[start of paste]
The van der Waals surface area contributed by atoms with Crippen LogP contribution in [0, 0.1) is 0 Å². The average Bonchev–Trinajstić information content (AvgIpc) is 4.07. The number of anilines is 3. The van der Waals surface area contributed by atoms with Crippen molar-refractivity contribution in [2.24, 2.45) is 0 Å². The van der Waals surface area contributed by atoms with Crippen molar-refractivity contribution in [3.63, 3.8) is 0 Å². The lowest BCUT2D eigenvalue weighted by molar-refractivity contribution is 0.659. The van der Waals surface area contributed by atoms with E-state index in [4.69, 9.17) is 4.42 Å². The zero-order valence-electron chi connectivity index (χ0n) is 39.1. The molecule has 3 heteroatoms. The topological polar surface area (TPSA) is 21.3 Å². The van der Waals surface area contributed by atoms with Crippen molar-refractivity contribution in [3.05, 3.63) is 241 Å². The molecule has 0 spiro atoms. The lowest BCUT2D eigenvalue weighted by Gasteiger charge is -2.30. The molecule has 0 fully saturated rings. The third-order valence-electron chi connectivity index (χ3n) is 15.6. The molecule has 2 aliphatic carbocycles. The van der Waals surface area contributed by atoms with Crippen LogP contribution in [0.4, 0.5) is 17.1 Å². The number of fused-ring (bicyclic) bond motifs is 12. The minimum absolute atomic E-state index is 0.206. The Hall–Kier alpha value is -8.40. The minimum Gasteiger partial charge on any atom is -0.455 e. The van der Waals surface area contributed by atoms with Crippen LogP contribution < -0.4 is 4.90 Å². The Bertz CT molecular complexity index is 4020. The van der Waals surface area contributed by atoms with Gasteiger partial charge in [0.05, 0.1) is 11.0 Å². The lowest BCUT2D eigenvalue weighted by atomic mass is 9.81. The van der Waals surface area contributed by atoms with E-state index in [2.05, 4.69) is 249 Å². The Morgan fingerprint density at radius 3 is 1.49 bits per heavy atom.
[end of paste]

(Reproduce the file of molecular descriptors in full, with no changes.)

The van der Waals surface area contributed by atoms with Crippen LogP contribution in [0, 0.1) is 0 Å². The average Bonchev–Trinajstić information content (AvgIpc) is 4.07. The number of anilines is 3. The van der Waals surface area contributed by atoms with Crippen molar-refractivity contribution in [2.24, 2.45) is 0 Å². The van der Waals surface area contributed by atoms with Crippen molar-refractivity contribution in [3.63, 3.8) is 0 Å². The lowest BCUT2D eigenvalue weighted by molar-refractivity contribution is 0.659. The van der Waals surface area contributed by atoms with E-state index in [4.69, 9.17) is 4.42 Å². The zero-order valence-electron chi connectivity index (χ0n) is 39.1. The molecule has 3 heteroatoms. The topological polar surface area (TPSA) is 21.3 Å². The van der Waals surface area contributed by atoms with Crippen molar-refractivity contribution in [3.05, 3.63) is 241 Å². The molecule has 0 spiro atoms. The lowest BCUT2D eigenvalue weighted by Gasteiger charge is -2.30. The molecule has 0 fully saturated rings. The third-order valence-electron chi connectivity index (χ3n) is 15.6. The molecule has 2 aliphatic carbocycles. The van der Waals surface area contributed by atoms with Crippen LogP contribution in [0.4, 0.5) is 17.1 Å². The number of fused-ring (bicyclic) bond motifs is 12. The minimum absolute atomic E-state index is 0.206. The Hall–Kier alpha value is -8.40. The minimum Gasteiger partial charge on any atom is -0.455 e. The van der Waals surface area contributed by atoms with Crippen LogP contribution < -0.4 is 4.90 Å². The Bertz CT molecular complexity index is 4020. The van der Waals surface area contributed by atoms with Gasteiger partial charge in [0.05, 0.1) is 11.0 Å². The lowest BCUT2D eigenvalue weighted by atomic mass is 9.81. The van der Waals surface area contributed by atoms with E-state index in [2.05, 4.69) is 249 Å². The Morgan fingerprint density at radius 3 is 1.49 bits per heavy atom.